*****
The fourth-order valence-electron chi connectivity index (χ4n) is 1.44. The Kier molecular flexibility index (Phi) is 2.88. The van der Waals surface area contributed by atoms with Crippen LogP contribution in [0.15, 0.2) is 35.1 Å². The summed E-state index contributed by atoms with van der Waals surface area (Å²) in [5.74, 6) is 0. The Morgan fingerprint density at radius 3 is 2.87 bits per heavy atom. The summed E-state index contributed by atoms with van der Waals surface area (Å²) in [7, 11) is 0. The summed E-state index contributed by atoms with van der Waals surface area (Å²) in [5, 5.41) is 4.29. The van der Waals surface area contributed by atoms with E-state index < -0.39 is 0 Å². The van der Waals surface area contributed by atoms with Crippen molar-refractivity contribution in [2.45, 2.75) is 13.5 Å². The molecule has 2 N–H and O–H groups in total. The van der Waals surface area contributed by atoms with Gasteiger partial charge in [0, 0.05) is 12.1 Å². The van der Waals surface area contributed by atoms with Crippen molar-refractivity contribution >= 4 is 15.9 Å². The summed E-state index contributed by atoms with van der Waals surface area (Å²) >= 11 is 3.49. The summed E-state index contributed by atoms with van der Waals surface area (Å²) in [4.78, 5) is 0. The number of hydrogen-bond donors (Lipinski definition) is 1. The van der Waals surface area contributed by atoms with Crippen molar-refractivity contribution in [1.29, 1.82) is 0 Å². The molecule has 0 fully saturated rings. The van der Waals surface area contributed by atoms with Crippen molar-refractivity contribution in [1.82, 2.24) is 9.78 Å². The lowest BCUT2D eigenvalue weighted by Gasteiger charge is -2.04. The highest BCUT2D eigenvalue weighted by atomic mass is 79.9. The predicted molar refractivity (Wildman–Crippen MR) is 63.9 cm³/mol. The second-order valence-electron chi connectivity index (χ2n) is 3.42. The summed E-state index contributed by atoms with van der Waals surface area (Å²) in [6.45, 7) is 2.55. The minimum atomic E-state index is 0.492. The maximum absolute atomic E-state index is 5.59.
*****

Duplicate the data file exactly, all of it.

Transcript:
The fourth-order valence-electron chi connectivity index (χ4n) is 1.44. The Kier molecular flexibility index (Phi) is 2.88. The van der Waals surface area contributed by atoms with Crippen LogP contribution in [0.15, 0.2) is 35.1 Å². The summed E-state index contributed by atoms with van der Waals surface area (Å²) in [5.74, 6) is 0. The Morgan fingerprint density at radius 3 is 2.87 bits per heavy atom. The summed E-state index contributed by atoms with van der Waals surface area (Å²) in [7, 11) is 0. The summed E-state index contributed by atoms with van der Waals surface area (Å²) in [5, 5.41) is 4.29. The van der Waals surface area contributed by atoms with E-state index < -0.39 is 0 Å². The van der Waals surface area contributed by atoms with Crippen molar-refractivity contribution in [2.45, 2.75) is 13.5 Å². The molecule has 2 N–H and O–H groups in total. The van der Waals surface area contributed by atoms with Gasteiger partial charge in [0, 0.05) is 12.1 Å². The van der Waals surface area contributed by atoms with Crippen molar-refractivity contribution >= 4 is 15.9 Å². The summed E-state index contributed by atoms with van der Waals surface area (Å²) >= 11 is 3.49. The summed E-state index contributed by atoms with van der Waals surface area (Å²) in [4.78, 5) is 0. The number of hydrogen-bond donors (Lipinski definition) is 1. The van der Waals surface area contributed by atoms with Crippen molar-refractivity contribution in [1.29, 1.82) is 0 Å². The molecule has 0 fully saturated rings. The van der Waals surface area contributed by atoms with Crippen molar-refractivity contribution in [1.82, 2.24) is 9.78 Å². The lowest BCUT2D eigenvalue weighted by Gasteiger charge is -2.04. The highest BCUT2D eigenvalue weighted by atomic mass is 79.9. The predicted molar refractivity (Wildman–Crippen MR) is 63.9 cm³/mol. The second-order valence-electron chi connectivity index (χ2n) is 3.42. The summed E-state index contributed by atoms with van der Waals surface area (Å²) in [6.45, 7) is 2.55. The minimum atomic E-state index is 0.492. The maximum absolute atomic E-state index is 5.59.